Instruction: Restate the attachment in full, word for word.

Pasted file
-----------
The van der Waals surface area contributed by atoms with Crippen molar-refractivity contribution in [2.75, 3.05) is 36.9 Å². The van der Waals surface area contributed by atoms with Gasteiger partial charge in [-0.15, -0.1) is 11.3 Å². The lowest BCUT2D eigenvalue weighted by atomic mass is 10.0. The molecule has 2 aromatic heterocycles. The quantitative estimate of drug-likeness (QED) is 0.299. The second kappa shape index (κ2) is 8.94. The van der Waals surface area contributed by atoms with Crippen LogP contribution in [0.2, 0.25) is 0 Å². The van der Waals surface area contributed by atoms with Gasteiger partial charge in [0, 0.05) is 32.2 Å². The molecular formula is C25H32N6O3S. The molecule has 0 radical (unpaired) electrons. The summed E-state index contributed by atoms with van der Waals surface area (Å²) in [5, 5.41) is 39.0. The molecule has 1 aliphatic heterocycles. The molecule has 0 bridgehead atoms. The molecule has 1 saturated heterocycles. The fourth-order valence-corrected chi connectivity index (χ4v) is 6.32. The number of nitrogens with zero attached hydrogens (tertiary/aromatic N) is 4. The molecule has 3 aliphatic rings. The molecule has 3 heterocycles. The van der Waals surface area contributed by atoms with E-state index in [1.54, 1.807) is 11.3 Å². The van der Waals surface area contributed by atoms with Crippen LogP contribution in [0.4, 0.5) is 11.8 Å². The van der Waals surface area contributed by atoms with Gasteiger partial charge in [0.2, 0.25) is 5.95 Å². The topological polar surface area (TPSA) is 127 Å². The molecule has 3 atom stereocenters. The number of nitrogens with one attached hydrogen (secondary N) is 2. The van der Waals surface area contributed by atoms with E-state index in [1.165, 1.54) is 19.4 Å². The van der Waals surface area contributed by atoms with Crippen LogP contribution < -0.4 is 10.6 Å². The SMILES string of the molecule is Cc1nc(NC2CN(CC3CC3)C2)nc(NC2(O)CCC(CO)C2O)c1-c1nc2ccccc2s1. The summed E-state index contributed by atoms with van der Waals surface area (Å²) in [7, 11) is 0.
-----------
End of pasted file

The van der Waals surface area contributed by atoms with Crippen molar-refractivity contribution in [2.75, 3.05) is 36.9 Å². The van der Waals surface area contributed by atoms with Gasteiger partial charge in [-0.15, -0.1) is 11.3 Å². The lowest BCUT2D eigenvalue weighted by atomic mass is 10.0. The molecule has 2 aromatic heterocycles. The quantitative estimate of drug-likeness (QED) is 0.299. The second kappa shape index (κ2) is 8.94. The van der Waals surface area contributed by atoms with Crippen LogP contribution in [0.2, 0.25) is 0 Å². The van der Waals surface area contributed by atoms with Gasteiger partial charge in [0, 0.05) is 32.2 Å². The molecular formula is C25H32N6O3S. The molecule has 0 radical (unpaired) electrons. The summed E-state index contributed by atoms with van der Waals surface area (Å²) in [5, 5.41) is 39.0. The molecule has 1 aliphatic heterocycles. The molecule has 0 bridgehead atoms. The molecule has 1 saturated heterocycles. The fourth-order valence-corrected chi connectivity index (χ4v) is 6.32. The number of nitrogens with zero attached hydrogens (tertiary/aromatic N) is 4. The molecule has 3 aliphatic rings. The molecule has 3 heterocycles. The van der Waals surface area contributed by atoms with E-state index in [1.54, 1.807) is 11.3 Å². The van der Waals surface area contributed by atoms with Crippen LogP contribution in [0.4, 0.5) is 11.8 Å². The van der Waals surface area contributed by atoms with Gasteiger partial charge in [0.2, 0.25) is 5.95 Å². The topological polar surface area (TPSA) is 127 Å². The molecule has 3 atom stereocenters. The number of nitrogens with one attached hydrogen (secondary N) is 2. The van der Waals surface area contributed by atoms with E-state index in [1.165, 1.54) is 19.4 Å². The van der Waals surface area contributed by atoms with Crippen LogP contribution < -0.4 is 10.6 Å². The SMILES string of the molecule is Cc1nc(NC2CN(CC3CC3)C2)nc(NC2(O)CCC(CO)C2O)c1-c1nc2ccccc2s1. The summed E-state index contributed by atoms with van der Waals surface area (Å²) in [7, 11) is 0.